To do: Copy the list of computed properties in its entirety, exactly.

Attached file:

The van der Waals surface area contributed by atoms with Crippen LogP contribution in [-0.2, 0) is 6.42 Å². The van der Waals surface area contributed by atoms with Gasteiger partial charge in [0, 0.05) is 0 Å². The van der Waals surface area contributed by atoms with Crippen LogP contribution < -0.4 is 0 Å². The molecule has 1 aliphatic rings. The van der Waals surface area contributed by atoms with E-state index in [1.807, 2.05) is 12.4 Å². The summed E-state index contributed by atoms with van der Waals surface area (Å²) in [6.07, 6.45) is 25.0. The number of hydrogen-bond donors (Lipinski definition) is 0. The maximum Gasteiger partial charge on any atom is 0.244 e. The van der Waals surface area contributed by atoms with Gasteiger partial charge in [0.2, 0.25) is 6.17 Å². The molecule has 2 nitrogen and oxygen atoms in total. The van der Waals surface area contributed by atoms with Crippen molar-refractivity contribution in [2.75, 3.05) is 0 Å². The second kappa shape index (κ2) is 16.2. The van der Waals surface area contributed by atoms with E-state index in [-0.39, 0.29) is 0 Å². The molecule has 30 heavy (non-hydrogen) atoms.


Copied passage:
The van der Waals surface area contributed by atoms with Crippen LogP contribution in [-0.2, 0) is 6.42 Å². The van der Waals surface area contributed by atoms with Gasteiger partial charge in [0, 0.05) is 0 Å². The van der Waals surface area contributed by atoms with Crippen LogP contribution < -0.4 is 0 Å². The molecule has 1 aliphatic rings. The van der Waals surface area contributed by atoms with E-state index in [1.807, 2.05) is 12.4 Å². The summed E-state index contributed by atoms with van der Waals surface area (Å²) in [6.07, 6.45) is 25.0. The number of hydrogen-bond donors (Lipinski definition) is 0. The maximum Gasteiger partial charge on any atom is 0.244 e. The van der Waals surface area contributed by atoms with Gasteiger partial charge in [0.2, 0.25) is 6.17 Å². The molecule has 2 nitrogen and oxygen atoms in total. The van der Waals surface area contributed by atoms with Crippen molar-refractivity contribution in [2.75, 3.05) is 0 Å². The second kappa shape index (κ2) is 16.2. The van der Waals surface area contributed by atoms with E-state index in [-0.39, 0.29) is 0 Å². The molecule has 30 heavy (non-hydrogen) atoms.